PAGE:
The fear of a blank page is real.
You open a new Google Doc and the white space overwhelms you. It’s your job to turn that blank page into a 2,000-word piece of content.
Where do you even start?
I felt that fear every time I wrote a new piece of content.
That was until I started outlining every piece of content before I wrote it.
Why I outline every piece of content
A content outline does what it says on the tin: it outlines how your blog post will look, the headings you’ll include, and the nuggets of advice that you want to include.
It’s something I create for every piece of content I create–regardless of whether it’s an email for my list, a client blog post, or a massive 10,000-word white paper.
Why? Because an outline solves the whole “fear of the blank page.”
Doing a bit of pre-writing research, and knowing what direction my content is going in, gives me a place to start. I know which statistics and subheadings I’m using. And I know what call to action I need to segue into.
Sure, I’m starting with a blank page when I’m creating the actual outline.
But a few bullet points here and there is much easier to do than write a few well-written paragraphs when you’re starting from a blank Google Doc.
Plus, having a content outline stops me from falling down rabbit holes during the time I’ve blocked for writing. I separate research and writing into two different tasks.
My research time is just for research; that’s where my outline comes into play. I’ll find quotes, look for research studies, and find case studies to support my points. That’s my time for going down rabbit holes and seeing what I can find.
But my writing time is just for writing.
I don’t need to hop out of my document and to find a statistic–and likely find myself watching an unrelated YouTube video. (It can take up to 23 minutes to get back on-track.)
It’s all there in my outline.
The added bonus for freelance <> client relationships
A content outline is the secret sauce for anyone writing content.
But there’s an added bonus for freelancers working with clients (and vice versa.)
A fleshed content outline acts as your final check-in point before the freelancer writes the full draft.
There’s nothing worse than having a client send a project brief, and each side having their own interpretation.
For example: The client sends an email saying “help us rank for “SEO tips”.” They think it’s obvious that the content should be in a listicle format, but you spend 4 hours writing a how-to post. In the end, the client doesn’t like it, and you’ve wasted 4 hours doing something you’ll need to:
- edit extensively, or;
- re-write again.
A solid content brief can help ease those problems.
But sending an outline before the full draft gives you both the chance to check you’re on the same page. There’s no “oops, I thought you’d cover that,” or “you’ve missed this” when the final draft is submitted.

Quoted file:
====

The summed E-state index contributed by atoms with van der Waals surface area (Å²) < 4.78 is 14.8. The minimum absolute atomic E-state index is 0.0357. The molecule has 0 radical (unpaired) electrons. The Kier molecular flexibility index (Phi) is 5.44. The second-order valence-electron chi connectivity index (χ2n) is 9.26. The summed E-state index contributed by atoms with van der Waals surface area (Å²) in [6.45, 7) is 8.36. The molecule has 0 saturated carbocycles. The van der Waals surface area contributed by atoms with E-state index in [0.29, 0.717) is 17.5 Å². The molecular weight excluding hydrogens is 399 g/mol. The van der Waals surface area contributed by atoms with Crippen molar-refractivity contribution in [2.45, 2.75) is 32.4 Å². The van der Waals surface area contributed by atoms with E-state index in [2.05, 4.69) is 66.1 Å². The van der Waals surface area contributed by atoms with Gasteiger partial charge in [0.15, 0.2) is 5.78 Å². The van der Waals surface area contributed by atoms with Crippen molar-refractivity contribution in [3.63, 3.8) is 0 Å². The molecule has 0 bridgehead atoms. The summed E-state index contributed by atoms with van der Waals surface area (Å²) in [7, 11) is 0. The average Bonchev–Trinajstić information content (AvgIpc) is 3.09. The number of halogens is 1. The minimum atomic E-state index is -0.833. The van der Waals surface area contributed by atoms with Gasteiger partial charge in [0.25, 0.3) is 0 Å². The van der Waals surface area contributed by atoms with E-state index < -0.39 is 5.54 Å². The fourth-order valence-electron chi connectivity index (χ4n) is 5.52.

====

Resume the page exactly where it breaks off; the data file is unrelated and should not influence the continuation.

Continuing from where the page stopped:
You (and your client) know exactly what you’re going to cover with an outline. Anything you’ve missed/needs tweaking gets squished before you spend more time writing.
In fact, that’s why I show my process in response to enquiry emails:
What my content outline includes
Convinced you to create an outline for your new piece of content?
Great, but my job isn’t done yet.
Poor research is almost as bad as none at all. You’ll need to make sure you’re actually working from a good outline to get everything you’re going to need during the writing stage.
Here’s what my content outline includes:
- Secondary keywords
- Meta title and description
- 6-10 headline options
- Blog post structure (with headings)
- Supporting research for each heading (including links to research papers, statistics, or case studies)
- Call to action
Notice that my outline doesn’t include word counts? Read more here on why I don’t think word counts matter.
Don’t fancy doing this from scratch? Grab the outline template I use for every piece of content right here:
6 content research tips to flesh your outline
Most of the content outline is straightforward. (The template points you in the right direction, referencing some of my favorite tools for each.)
But where most people stumble is the actual content research stage: the part where you’re making a list of things to cover, gathering references, and thinking about which direction you’re going to take.
Here are my six go-to tips for researching a new piece of content for my outline:
1. Check the competition
Heading to Google is my first place to start when researching content because it gives me a rough idea of what I’m competing with.
The only problem? Check the Google results for your target keyword and I’ll bet you’ll see a bunch of articles all sharing the same stuff.
Benji of Grow and Convert calls it mirage content:
“Content that looks good on the surface, but after giving it a deeper look, you realize it’s nothing but high-level fluff.”
I always want to steer clear of re-hashing the same, over-used tips when I’m writing a new piece of content. So, I head to Google and look at my competition. If I want to take their SERP position off them, I need to beat what they’re writing about.
My goal at this stage is to pull things none of those articles include.
I want my content to be new and unique; not the same statistics you see in 50% of the top-ranking posts for a specific keyword. The best way to do that is to look what they’re doing, and find a unique spin.
Anything that fits that criteria goes straight into my outline.